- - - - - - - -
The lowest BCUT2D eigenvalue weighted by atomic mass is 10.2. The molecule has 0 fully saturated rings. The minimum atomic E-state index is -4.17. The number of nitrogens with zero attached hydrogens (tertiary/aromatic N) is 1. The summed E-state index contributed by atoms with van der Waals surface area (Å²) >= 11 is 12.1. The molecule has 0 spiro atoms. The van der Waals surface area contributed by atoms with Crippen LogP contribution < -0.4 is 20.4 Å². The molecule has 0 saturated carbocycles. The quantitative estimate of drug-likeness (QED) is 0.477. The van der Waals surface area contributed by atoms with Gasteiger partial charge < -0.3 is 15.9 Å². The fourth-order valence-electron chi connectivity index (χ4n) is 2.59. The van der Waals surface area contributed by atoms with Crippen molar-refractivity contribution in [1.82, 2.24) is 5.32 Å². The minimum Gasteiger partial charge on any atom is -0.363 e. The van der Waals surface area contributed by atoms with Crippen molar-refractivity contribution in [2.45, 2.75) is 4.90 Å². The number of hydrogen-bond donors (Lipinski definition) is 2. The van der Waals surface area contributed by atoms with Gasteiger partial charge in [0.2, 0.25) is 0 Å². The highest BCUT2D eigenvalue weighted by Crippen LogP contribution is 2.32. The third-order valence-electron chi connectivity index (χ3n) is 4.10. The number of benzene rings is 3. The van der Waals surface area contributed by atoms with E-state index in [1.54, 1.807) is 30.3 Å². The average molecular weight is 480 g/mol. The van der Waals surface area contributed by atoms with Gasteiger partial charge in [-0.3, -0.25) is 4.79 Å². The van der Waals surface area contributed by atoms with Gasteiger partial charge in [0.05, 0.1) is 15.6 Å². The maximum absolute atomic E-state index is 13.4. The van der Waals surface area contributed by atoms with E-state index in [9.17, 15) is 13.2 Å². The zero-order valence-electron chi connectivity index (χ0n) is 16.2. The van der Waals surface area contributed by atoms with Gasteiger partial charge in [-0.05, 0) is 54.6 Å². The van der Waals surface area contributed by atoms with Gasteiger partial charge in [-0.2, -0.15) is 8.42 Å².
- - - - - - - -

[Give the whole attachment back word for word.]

The lowest BCUT2D eigenvalue weighted by atomic mass is 10.2. The molecule has 0 fully saturated rings. The minimum atomic E-state index is -4.17. The number of nitrogens with zero attached hydrogens (tertiary/aromatic N) is 1. The summed E-state index contributed by atoms with van der Waals surface area (Å²) >= 11 is 12.1. The molecule has 0 spiro atoms. The van der Waals surface area contributed by atoms with Crippen LogP contribution < -0.4 is 20.4 Å². The molecule has 0 saturated carbocycles. The quantitative estimate of drug-likeness (QED) is 0.477. The van der Waals surface area contributed by atoms with Gasteiger partial charge < -0.3 is 15.9 Å². The fourth-order valence-electron chi connectivity index (χ4n) is 2.59. The van der Waals surface area contributed by atoms with Crippen molar-refractivity contribution in [1.82, 2.24) is 5.32 Å². The minimum Gasteiger partial charge on any atom is -0.363 e. The van der Waals surface area contributed by atoms with Crippen molar-refractivity contribution in [2.45, 2.75) is 4.90 Å². The number of hydrogen-bond donors (Lipinski definition) is 2. The van der Waals surface area contributed by atoms with Gasteiger partial charge in [0.2, 0.25) is 0 Å². The highest BCUT2D eigenvalue weighted by Crippen LogP contribution is 2.32. The third-order valence-electron chi connectivity index (χ3n) is 4.10. The number of benzene rings is 3. The van der Waals surface area contributed by atoms with E-state index in [1.54, 1.807) is 30.3 Å². The average molecular weight is 480 g/mol. The van der Waals surface area contributed by atoms with Gasteiger partial charge in [-0.3, -0.25) is 4.79 Å². The van der Waals surface area contributed by atoms with Gasteiger partial charge in [0.05, 0.1) is 15.6 Å². The maximum absolute atomic E-state index is 13.4. The van der Waals surface area contributed by atoms with E-state index in [9.17, 15) is 13.2 Å². The zero-order valence-electron chi connectivity index (χ0n) is 16.2. The van der Waals surface area contributed by atoms with Gasteiger partial charge in [-0.05, 0) is 54.6 Å². The van der Waals surface area contributed by atoms with Gasteiger partial charge in [-0.2, -0.15) is 8.42 Å².